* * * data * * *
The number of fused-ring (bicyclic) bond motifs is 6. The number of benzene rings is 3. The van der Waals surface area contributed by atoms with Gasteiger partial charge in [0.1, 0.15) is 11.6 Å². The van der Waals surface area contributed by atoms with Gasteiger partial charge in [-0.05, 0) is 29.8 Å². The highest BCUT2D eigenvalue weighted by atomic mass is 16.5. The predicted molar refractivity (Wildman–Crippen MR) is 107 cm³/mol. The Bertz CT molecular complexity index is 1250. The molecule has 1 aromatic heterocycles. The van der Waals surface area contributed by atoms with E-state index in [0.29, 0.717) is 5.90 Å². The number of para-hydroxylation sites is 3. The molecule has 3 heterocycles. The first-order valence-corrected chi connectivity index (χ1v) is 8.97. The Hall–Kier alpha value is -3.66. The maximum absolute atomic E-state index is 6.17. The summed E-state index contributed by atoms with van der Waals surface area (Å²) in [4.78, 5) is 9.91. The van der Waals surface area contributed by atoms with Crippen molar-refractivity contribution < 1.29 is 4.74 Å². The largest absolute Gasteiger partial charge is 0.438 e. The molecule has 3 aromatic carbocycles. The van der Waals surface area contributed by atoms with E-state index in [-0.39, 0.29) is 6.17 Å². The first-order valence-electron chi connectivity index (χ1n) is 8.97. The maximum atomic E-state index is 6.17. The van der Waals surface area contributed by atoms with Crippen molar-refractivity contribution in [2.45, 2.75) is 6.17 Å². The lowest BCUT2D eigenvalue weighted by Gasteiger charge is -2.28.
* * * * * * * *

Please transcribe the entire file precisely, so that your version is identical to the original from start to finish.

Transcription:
The number of fused-ring (bicyclic) bond motifs is 6. The number of benzene rings is 3. The van der Waals surface area contributed by atoms with Gasteiger partial charge in [0.1, 0.15) is 11.6 Å². The van der Waals surface area contributed by atoms with Gasteiger partial charge in [-0.05, 0) is 29.8 Å². The highest BCUT2D eigenvalue weighted by atomic mass is 16.5. The predicted molar refractivity (Wildman–Crippen MR) is 107 cm³/mol. The Bertz CT molecular complexity index is 1250. The molecule has 1 aromatic heterocycles. The van der Waals surface area contributed by atoms with E-state index in [0.29, 0.717) is 5.90 Å². The number of para-hydroxylation sites is 3. The molecule has 3 heterocycles. The first-order valence-corrected chi connectivity index (χ1v) is 8.97. The Hall–Kier alpha value is -3.66. The maximum absolute atomic E-state index is 6.17. The summed E-state index contributed by atoms with van der Waals surface area (Å²) in [4.78, 5) is 9.91. The van der Waals surface area contributed by atoms with Crippen molar-refractivity contribution < 1.29 is 4.74 Å². The largest absolute Gasteiger partial charge is 0.438 e. The molecule has 3 aromatic carbocycles. The van der Waals surface area contributed by atoms with E-state index in [-0.39, 0.29) is 6.17 Å². The first-order valence-electron chi connectivity index (χ1n) is 8.97. The maximum atomic E-state index is 6.17. The van der Waals surface area contributed by atoms with Crippen molar-refractivity contribution in [2.45, 2.75) is 6.17 Å². The lowest BCUT2D eigenvalue weighted by Gasteiger charge is -2.28.